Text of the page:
worker who is paying attention to his job and not thinking
that there's an imminent hazard, imminent danger right
below him until obviously after it occurred. And if this
caster had a guard assembly, a toe guard assembly, it might
have pinched his foot but pushed it out of the way so it
wouldn't be ridden completely over and
partially-according to the documents, partially up his ankle
before they could get it off of his foot and cause that
Id. at 120. In Dreyer's opinion, the toe guard
was preferable to using another worker as a spotter, and it
was also preferable to using a buzzer or beeper on a moving
modular home. Id. at 121. A spotter may not see
everything, and a buzzer might not get the attention of a
worker wearing ear protection. Id. Multiple homes
moving along the assembly line and beeping could cause
stated that Cass Hudson's suppliers offer toe guards for
sale in their catalogues, but he acknowledged that a toe
guard for the casters Commodore purchased would have needed
to be custom designed. Id. at 118. A custom designed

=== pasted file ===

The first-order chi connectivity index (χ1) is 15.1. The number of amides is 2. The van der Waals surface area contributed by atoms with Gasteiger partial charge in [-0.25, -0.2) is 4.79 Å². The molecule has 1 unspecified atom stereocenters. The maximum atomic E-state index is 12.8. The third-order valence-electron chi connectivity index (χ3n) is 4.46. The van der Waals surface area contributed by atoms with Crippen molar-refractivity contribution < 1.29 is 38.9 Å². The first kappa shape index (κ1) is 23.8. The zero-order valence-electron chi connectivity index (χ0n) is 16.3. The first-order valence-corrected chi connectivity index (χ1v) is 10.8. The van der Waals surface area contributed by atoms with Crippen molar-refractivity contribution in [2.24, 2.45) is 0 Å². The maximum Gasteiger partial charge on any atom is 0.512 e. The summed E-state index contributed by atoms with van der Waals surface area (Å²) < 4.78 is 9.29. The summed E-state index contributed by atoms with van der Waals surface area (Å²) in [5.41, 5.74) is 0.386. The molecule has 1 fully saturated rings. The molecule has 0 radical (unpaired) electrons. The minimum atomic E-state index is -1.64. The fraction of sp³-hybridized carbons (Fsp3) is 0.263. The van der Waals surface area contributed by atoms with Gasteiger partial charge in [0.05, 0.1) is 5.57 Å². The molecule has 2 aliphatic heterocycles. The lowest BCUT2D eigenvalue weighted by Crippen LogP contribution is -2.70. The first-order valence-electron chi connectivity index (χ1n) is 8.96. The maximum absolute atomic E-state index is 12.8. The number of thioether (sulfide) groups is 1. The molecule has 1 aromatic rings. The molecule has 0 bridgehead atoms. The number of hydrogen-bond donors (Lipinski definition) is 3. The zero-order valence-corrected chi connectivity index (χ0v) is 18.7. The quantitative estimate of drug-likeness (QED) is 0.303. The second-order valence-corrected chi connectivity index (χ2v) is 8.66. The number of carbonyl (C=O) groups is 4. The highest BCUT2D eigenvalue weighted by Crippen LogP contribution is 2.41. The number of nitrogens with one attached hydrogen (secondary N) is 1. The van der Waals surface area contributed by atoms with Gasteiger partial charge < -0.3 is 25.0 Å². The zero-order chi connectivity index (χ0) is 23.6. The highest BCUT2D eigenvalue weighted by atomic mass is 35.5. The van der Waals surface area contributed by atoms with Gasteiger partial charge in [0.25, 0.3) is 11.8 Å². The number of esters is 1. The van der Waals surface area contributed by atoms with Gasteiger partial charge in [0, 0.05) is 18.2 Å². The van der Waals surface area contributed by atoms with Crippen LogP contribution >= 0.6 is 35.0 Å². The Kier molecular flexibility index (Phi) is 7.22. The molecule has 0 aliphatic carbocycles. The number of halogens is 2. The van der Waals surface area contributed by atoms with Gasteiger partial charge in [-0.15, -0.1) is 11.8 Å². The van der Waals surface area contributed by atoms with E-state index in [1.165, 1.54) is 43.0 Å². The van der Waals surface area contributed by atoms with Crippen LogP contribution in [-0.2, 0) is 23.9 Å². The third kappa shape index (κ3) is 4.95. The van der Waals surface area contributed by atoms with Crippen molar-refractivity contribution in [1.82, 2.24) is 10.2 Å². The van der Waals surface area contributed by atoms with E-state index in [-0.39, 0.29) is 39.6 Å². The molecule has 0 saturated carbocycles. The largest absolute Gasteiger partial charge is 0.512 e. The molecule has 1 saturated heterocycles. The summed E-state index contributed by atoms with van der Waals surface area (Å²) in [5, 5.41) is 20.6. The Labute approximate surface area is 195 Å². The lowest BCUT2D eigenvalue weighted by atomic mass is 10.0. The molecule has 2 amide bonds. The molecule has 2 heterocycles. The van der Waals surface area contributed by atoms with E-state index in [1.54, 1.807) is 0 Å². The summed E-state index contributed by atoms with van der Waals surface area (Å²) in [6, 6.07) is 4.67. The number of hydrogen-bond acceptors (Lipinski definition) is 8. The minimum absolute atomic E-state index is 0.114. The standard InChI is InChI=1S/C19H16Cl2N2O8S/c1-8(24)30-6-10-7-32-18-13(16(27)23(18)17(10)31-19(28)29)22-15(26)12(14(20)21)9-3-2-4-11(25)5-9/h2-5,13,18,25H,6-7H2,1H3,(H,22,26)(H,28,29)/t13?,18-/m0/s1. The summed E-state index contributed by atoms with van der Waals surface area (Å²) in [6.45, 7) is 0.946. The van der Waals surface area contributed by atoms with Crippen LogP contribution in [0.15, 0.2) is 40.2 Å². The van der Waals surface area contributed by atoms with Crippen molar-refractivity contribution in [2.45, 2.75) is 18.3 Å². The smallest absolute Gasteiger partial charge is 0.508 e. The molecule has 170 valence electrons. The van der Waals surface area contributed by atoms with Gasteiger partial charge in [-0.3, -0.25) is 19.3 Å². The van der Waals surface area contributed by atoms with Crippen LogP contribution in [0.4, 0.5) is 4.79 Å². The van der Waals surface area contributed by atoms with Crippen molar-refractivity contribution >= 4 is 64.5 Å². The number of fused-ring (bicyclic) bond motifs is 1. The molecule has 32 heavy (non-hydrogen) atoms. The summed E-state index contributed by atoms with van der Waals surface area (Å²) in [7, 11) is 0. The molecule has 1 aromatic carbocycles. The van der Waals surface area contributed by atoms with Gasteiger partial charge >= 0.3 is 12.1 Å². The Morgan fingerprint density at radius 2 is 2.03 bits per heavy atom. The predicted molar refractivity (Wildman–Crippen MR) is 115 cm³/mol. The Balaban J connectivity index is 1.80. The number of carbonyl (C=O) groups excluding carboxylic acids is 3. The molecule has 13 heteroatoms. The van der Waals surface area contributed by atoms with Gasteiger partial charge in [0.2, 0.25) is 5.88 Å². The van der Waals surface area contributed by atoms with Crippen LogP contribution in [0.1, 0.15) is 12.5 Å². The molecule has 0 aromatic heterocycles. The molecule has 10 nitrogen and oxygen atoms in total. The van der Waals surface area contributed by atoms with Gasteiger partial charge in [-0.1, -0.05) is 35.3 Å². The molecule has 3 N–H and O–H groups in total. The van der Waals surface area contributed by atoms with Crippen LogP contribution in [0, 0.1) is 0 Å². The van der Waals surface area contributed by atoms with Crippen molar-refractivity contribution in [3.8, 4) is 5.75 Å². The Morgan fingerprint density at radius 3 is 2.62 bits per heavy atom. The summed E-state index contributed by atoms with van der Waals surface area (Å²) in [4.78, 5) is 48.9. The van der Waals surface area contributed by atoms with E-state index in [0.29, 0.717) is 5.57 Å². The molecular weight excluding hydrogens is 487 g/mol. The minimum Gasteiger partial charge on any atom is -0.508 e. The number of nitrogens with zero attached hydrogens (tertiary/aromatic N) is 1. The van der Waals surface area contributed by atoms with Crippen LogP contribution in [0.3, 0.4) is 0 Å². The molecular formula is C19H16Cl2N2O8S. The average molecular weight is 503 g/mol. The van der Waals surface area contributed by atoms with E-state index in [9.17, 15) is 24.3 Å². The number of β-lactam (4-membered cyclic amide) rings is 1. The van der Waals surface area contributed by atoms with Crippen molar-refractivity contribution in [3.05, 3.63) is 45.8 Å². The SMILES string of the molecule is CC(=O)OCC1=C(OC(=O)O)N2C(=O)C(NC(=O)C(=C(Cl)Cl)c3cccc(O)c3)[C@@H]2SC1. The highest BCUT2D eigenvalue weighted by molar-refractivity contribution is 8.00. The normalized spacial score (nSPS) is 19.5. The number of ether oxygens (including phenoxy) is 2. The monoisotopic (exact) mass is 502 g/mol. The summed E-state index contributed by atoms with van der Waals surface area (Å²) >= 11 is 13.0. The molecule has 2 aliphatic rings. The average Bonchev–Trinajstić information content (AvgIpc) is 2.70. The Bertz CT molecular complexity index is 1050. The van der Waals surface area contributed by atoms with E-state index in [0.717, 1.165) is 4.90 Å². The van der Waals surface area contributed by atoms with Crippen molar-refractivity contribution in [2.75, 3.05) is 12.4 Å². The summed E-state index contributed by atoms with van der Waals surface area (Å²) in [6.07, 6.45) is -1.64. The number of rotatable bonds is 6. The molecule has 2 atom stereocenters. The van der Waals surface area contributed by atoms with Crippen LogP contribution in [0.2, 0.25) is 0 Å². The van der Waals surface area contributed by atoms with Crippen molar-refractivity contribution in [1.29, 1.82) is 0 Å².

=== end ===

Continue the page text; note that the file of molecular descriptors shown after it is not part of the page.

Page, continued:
toe guard would have increased the cost of each caster by 10
to 12 percent. Id. at 123-25. Dreyer said it should
have been obvious to Cass Hudson that a toe guard was
necessary, once the casters were moved to the outer edge of
the modular homes. Id. at 206.
believed the use of a toe guard would have been in accord
with industry standards. "The caster industry has done
that analysis and come up with a couple of different toe
guard designs, and I have my faith in their industry that
that design minimizes injury." Id. at 161.
Commodore's compliance, or lack thereof, with OSHA
regulations was not relevant to Dreyer's analysis of the
product design. Id. at 201, 209.
defense expert, Gary Hutter, testified that no industry
standard requires heavy-duty casters to have toe guards. N.T.
Trial, 6/24/15, at 167-68.
Q. Is that a standard that exists in the wheel supply
A. No, it is not. It's not a standard in the wheel supply
industry, nor is it a requirement by OSHA. I'm on an ANSI
[American National Standards Institute] committee that's
involved with casters. I voted on two of their standards.
It's not a requirement in those standards either.
Q. Do you know of any law, any regulation, any standard or
any literature that coincides with Mr. Dreyer's opinion
that all ...